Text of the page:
Written and Directed by Sebastian Godwin
Homebound is in cinemas now and on digital from 4th April 2022 from Blue Finch Film Releasing
Holly joins her new husband Richard in meeting his three children from a previous relationship as it’s his youngest daughter’s birthday. Whilst birthday girl Anna gives Holly a warm reception, teenage siblings Lucia and Ralph are a bit cold towards her, and she gets the impression her presence is unwanted. As Lucia and Ralph continue to make her stay uncomfortable, Holly wonders about Nina, the children’s mother, as she’s the one who invited the pair to the party. With Nina absent and leaving the kids to their own devices, Holly gets the feeling that all is not quite what it seems.
Meeting someone else’s family for the first time is daunting enough but what happens when you come face to face with a group of kids that’d rather see you dead than be with their father. That’s something Holly has to contend with in Sebastian Godwin’s debut feature chiller, HOMEBOUND.
HOMEBOUND is an uncomfortable movie. The kids seem to be simultaneously hiding something whilst doing their very best to drive their father’s new woman away. We sympathise with Holly’s situation. It must be hard meeting your partner’s kids for the first time. Awkward doesn’t begin to describe the situation. However, what’s questionable is how she would marry a man but never meet his kids first before doing so. Not that they need their approval, but you would have thought any normal bloke serious about a woman enough to marry her would at least introduce his family to her before slipping on a ring. It’s also a painful experience for the kids. Though we’re never really told, we get the feeling that their father Richard hasn’t been around much since he split from their mum and now they meet Holly, a stranger, who’s now part of the family, not that they know about the marriage with Holly and Richard deciding to keep it a secret.
There’s many unsettling moments within the film, one of which is the way in which Richard seems to think it’s okay to give his kids, even youngest Anna, various alcoholic drinks, from champagne to wine, with the eldest two even sneaking some vodka. His whole attitude seems a bit off during their stay at the family’s home and you can’t help but wonder what’s really going on and what the true dynamic between them would be like if Holly wasn’t there. The kids are equally unnerving but whatever their father suggests, they go along with. Not that they need him to lead them astray. We’re given a glimpse of the depths of their wickedness which Holly attempts to point out, but their father finds no harm in some of the ‘games’ they play. As a viewer, I felt like screaming at the screen “this is not normal” and could feel Holly’s frustration and concern for her personal safety.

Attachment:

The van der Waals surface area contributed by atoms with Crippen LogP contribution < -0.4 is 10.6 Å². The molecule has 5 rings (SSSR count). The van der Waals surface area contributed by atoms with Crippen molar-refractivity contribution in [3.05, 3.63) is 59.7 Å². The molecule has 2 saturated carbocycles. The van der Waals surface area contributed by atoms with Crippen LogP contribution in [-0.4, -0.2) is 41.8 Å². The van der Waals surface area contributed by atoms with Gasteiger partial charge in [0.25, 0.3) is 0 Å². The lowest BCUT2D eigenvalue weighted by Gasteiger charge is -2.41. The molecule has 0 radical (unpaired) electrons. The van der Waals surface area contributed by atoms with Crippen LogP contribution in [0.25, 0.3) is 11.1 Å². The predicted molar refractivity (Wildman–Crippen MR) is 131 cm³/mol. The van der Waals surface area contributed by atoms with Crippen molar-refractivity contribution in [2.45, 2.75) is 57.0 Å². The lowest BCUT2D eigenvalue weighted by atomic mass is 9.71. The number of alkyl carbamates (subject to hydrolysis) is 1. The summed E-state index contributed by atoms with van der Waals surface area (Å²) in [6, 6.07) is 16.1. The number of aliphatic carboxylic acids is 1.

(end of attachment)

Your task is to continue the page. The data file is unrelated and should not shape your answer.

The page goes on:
Throughout the movie, you think something monumental is going to happen but it never does. Instead, we’re given a snippet of information that isn’t exactly news to anyone considering the game is given away early on in the movie. It’s hardly a shock or a plot twist but what is surprising is that there was nothing more to the plot than what we see. As a result, it feels quite a shallow story, one that never really gets going and perhaps raises more questions than it delivers answers. No doubt it achieves a creepy atmosphere but with no backbone to prop it up, there’s nothing to really sink your teeth into.